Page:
Throwback Thursday! Beer Archaeology?! Yes, please.

Travis Rupp has the coolest job. He is a self-proclaimed “beer archaeologist” and I want to hang out with him. Obviously, at AntiquityNOW, we think archaeology is pretty fascinating. Digging up ancient toilets? Sign us up. Excavating an ancient village? We’re there. Meticulously and tediously removing the dust from a single ancient coin? We’d love to help. But, not everyone finds the past so exciting. However, we’re willing to bet, nearly everyone can agree there is something amazing and fun about recreating the drinks of the past. Who doesn’t want to cheers with a Viking-inspired beer or raise a glass of “Beersheba” from ancient Israel? Check out this article from NPR for all of the delicious details about Rupp and his quest for antiquity’s most fabulous brews: Beer Archaeologists Are Reviving Ancient Ales — With Some Strange Results.

And don’t miss our very own article about ancient beer. Did you know “ancient history reveals that, as far back as 4,000 years ago (and probably further), brewing was done primarily by women?” True story. Learn more here.

Bon Appetit Wednesday! Einkorn Banana Bread and the Tale of a 5,300 Year Old Mummy

For those of you who haven’t heard of einkorn wheat, you’re at least 9,500 years behind the curve. Einkorn is the world’s oldest cereal and “nature’s original wheat.”1  

The Fertile Crescent in the Middle East is aptly known as the Cradle of Civilization, an area recognized for such innovations as glass manufacturing, writing and the wheel. It’s also where agriculture first began, and the first written recording in 7,500 BCE of einkorn being planted as a domesticated crop.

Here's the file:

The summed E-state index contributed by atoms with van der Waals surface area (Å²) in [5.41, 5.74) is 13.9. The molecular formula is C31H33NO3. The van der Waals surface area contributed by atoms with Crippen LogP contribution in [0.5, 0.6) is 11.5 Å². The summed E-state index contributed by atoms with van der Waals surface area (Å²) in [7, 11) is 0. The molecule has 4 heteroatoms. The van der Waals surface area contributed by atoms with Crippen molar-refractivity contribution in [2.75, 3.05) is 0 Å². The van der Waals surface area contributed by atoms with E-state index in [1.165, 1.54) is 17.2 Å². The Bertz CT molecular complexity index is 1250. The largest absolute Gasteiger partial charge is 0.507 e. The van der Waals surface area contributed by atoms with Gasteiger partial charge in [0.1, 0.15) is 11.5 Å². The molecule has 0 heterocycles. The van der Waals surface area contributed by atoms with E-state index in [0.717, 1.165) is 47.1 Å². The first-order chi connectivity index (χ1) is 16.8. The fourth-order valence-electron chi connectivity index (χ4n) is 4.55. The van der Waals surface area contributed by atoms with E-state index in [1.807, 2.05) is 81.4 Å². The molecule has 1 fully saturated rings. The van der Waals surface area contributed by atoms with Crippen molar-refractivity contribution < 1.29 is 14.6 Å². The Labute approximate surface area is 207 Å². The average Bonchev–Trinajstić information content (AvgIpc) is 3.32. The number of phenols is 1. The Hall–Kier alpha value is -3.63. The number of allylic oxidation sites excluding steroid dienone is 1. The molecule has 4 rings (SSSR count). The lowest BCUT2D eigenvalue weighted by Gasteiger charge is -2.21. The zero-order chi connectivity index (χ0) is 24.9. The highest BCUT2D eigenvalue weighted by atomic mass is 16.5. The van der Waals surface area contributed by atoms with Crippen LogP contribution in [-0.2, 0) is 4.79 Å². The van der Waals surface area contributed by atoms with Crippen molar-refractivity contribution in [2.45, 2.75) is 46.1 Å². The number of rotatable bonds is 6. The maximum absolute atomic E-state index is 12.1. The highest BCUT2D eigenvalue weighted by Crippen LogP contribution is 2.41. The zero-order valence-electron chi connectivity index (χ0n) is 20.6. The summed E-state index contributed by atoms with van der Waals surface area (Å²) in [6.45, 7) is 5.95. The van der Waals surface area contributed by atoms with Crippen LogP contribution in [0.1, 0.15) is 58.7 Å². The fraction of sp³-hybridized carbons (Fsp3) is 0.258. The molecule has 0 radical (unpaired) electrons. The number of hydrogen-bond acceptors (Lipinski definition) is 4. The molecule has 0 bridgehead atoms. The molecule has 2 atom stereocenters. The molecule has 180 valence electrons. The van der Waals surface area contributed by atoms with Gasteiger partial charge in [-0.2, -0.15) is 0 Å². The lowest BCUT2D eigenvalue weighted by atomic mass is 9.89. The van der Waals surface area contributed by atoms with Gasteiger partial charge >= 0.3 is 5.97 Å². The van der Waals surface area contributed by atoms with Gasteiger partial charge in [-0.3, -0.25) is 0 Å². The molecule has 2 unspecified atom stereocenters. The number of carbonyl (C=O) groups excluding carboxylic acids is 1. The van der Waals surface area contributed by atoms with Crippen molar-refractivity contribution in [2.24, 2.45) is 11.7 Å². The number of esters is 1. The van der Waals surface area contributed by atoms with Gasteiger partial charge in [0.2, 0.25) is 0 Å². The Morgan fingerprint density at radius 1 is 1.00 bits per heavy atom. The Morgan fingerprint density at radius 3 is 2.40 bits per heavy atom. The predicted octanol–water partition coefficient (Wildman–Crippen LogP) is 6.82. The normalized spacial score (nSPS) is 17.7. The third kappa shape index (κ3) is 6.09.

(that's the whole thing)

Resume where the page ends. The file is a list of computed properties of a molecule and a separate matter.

Einkorn flourished as a staple crop for centuries. It was hardy and could grow in poor soil, similar to other ancient grains such as smelt and emmer.  Research shows that einkorn cultivation spread across the Middle East, Europe and into Russia. In fact, agriculture where grain production was central was one of the propelling forces that caused cities to form and great civilizations to grow as people became less nomadic. Over time einkorn evolved into a popular and versatile food that knew no social class. Even the pharaohs ate einkorn. However, during the Bronze Age einkorn production declined in favor of grains that were more prolific and easier to harvest.  But a surprising twentieth century discovery revived interest in the wheat and put the grain at the center of a 5,300 year old cold case (to employ modern crime nomenclature and, as you will see, a shameless pun).

Naturalistic reconstruction of Ötzi – South Tyrol Museum of Archaeology

In September 1991 two German tourists, Helmut and Erika Simon, discovered a mummified body protruding from a melting glacier as they were hiking in the Italian Alps. Found in the Otzal Alps and dubbed Otzi the Iceman, he became the “best preserved prehistoric man discovered with his own equipment and clothing.”2. The find was remarkable for a number of reasons. He was determined to be Europe’s oldest mummy dating back to 3,300 BCE. He was in his everyday clothing carrying hunting and other tools, as opposed to being buried in a tomb with ceremonial dress and accompanying funereal objects as is so often the case with human remains. He sported visible tattoos on his body. He represents a moment in time of an ordinary life lived five millennia ago. Moreover, he is the “oldest intact human ever found. With the exception of missing toenails, all but one fingernail and an outer layer of skin, the Iceman is otherwise perfectly reserved.”3

Otzi had more secrets to give up. Scientists were able to determine his last meal. It was a serving of meat, an herb…and yes, bread made from finely ground einkorn.4

As to what caused Otzal’s death, it appears he was shot in the left shoulder with an arrow according to Swiss scientists who conducted multi-slice CT scans of the body. An artery must have been damaged and he bled to death, his body frozen until discovered centuries later. Definitely a cold case, with no culprit to be found.

It is interesting to note how in death Otzi has achieved his own kind of immortality. Otzi fever descended across the world in 1991 as word spread of this remarkable find.